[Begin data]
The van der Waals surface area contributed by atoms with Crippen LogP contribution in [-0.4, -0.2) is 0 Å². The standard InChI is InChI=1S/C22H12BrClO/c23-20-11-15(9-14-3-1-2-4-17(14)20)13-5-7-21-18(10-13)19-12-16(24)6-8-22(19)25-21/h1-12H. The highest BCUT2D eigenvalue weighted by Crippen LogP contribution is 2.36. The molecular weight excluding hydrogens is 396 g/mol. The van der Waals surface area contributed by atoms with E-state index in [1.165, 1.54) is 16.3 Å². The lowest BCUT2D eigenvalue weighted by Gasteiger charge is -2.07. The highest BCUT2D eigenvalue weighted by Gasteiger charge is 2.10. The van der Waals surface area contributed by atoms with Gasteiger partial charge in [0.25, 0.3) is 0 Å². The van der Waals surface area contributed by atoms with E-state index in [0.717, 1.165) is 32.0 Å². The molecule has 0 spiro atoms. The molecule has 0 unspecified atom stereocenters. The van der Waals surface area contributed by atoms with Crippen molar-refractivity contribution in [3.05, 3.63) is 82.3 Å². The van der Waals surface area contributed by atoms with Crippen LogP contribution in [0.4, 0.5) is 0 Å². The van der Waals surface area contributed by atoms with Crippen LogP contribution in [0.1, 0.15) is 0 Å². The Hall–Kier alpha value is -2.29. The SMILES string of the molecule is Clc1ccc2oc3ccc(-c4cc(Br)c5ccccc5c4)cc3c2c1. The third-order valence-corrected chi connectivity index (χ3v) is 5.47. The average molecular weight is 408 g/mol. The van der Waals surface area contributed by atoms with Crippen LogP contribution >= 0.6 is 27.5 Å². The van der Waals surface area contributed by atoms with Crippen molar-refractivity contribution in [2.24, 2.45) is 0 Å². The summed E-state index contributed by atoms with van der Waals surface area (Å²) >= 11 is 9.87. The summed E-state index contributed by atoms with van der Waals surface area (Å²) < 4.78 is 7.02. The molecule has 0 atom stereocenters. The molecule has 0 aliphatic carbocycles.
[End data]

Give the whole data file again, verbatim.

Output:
The van der Waals surface area contributed by atoms with Crippen LogP contribution in [-0.4, -0.2) is 0 Å². The standard InChI is InChI=1S/C22H12BrClO/c23-20-11-15(9-14-3-1-2-4-17(14)20)13-5-7-21-18(10-13)19-12-16(24)6-8-22(19)25-21/h1-12H. The highest BCUT2D eigenvalue weighted by Crippen LogP contribution is 2.36. The molecular weight excluding hydrogens is 396 g/mol. The van der Waals surface area contributed by atoms with E-state index in [1.165, 1.54) is 16.3 Å². The lowest BCUT2D eigenvalue weighted by Gasteiger charge is -2.07. The highest BCUT2D eigenvalue weighted by Gasteiger charge is 2.10. The van der Waals surface area contributed by atoms with Gasteiger partial charge in [0.25, 0.3) is 0 Å². The van der Waals surface area contributed by atoms with E-state index in [0.717, 1.165) is 32.0 Å². The molecule has 0 spiro atoms. The molecule has 0 unspecified atom stereocenters. The van der Waals surface area contributed by atoms with Crippen molar-refractivity contribution in [3.05, 3.63) is 82.3 Å². The van der Waals surface area contributed by atoms with Crippen LogP contribution in [0.4, 0.5) is 0 Å². The van der Waals surface area contributed by atoms with Crippen LogP contribution in [0.1, 0.15) is 0 Å². The Hall–Kier alpha value is -2.29. The SMILES string of the molecule is Clc1ccc2oc3ccc(-c4cc(Br)c5ccccc5c4)cc3c2c1. The third-order valence-corrected chi connectivity index (χ3v) is 5.47. The average molecular weight is 408 g/mol. The van der Waals surface area contributed by atoms with Crippen LogP contribution >= 0.6 is 27.5 Å². The van der Waals surface area contributed by atoms with Crippen molar-refractivity contribution in [2.24, 2.45) is 0 Å². The summed E-state index contributed by atoms with van der Waals surface area (Å²) >= 11 is 9.87. The summed E-state index contributed by atoms with van der Waals surface area (Å²) < 4.78 is 7.02. The molecule has 0 atom stereocenters. The molecule has 0 aliphatic carbocycles.